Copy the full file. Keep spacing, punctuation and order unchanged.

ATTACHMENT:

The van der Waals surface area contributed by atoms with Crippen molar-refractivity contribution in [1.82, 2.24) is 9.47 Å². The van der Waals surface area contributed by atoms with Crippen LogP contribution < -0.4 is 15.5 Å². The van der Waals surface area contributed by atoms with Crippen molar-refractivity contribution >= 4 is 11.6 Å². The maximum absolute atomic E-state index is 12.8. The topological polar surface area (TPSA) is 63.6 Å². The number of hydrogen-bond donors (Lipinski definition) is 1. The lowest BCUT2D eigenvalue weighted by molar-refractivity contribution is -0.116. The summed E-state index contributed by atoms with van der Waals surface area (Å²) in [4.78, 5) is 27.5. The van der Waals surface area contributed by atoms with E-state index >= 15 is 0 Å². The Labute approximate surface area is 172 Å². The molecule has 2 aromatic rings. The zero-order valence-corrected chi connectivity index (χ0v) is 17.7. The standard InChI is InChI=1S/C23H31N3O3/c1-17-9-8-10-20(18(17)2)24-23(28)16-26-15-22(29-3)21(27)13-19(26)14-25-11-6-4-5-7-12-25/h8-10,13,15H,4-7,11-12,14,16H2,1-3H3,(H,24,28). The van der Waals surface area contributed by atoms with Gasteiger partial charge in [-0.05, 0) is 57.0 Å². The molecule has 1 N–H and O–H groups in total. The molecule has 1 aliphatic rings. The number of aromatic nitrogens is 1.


The van der Waals surface area contributed by atoms with Crippen molar-refractivity contribution in [1.82, 2.24) is 9.47 Å². The van der Waals surface area contributed by atoms with Crippen LogP contribution < -0.4 is 15.5 Å². The van der Waals surface area contributed by atoms with Crippen molar-refractivity contribution >= 4 is 11.6 Å². The maximum absolute atomic E-state index is 12.8. The topological polar surface area (TPSA) is 63.6 Å². The number of hydrogen-bond donors (Lipinski definition) is 1. The lowest BCUT2D eigenvalue weighted by molar-refractivity contribution is -0.116. The summed E-state index contributed by atoms with van der Waals surface area (Å²) in [4.78, 5) is 27.5. The van der Waals surface area contributed by atoms with E-state index >= 15 is 0 Å². The Labute approximate surface area is 172 Å². The molecule has 2 aromatic rings. The zero-order valence-corrected chi connectivity index (χ0v) is 17.7. The standard InChI is InChI=1S/C23H31N3O3/c1-17-9-8-10-20(18(17)2)24-23(28)16-26-15-22(29-3)21(27)13-19(26)14-25-11-6-4-5-7-12-25/h8-10,13,15H,4-7,11-12,14,16H2,1-3H3,(H,24,28). The van der Waals surface area contributed by atoms with Gasteiger partial charge in [-0.05, 0) is 57.0 Å². The molecule has 1 N–H and O–H groups in total. The molecule has 1 aliphatic rings. The number of aromatic nitrogens is 1.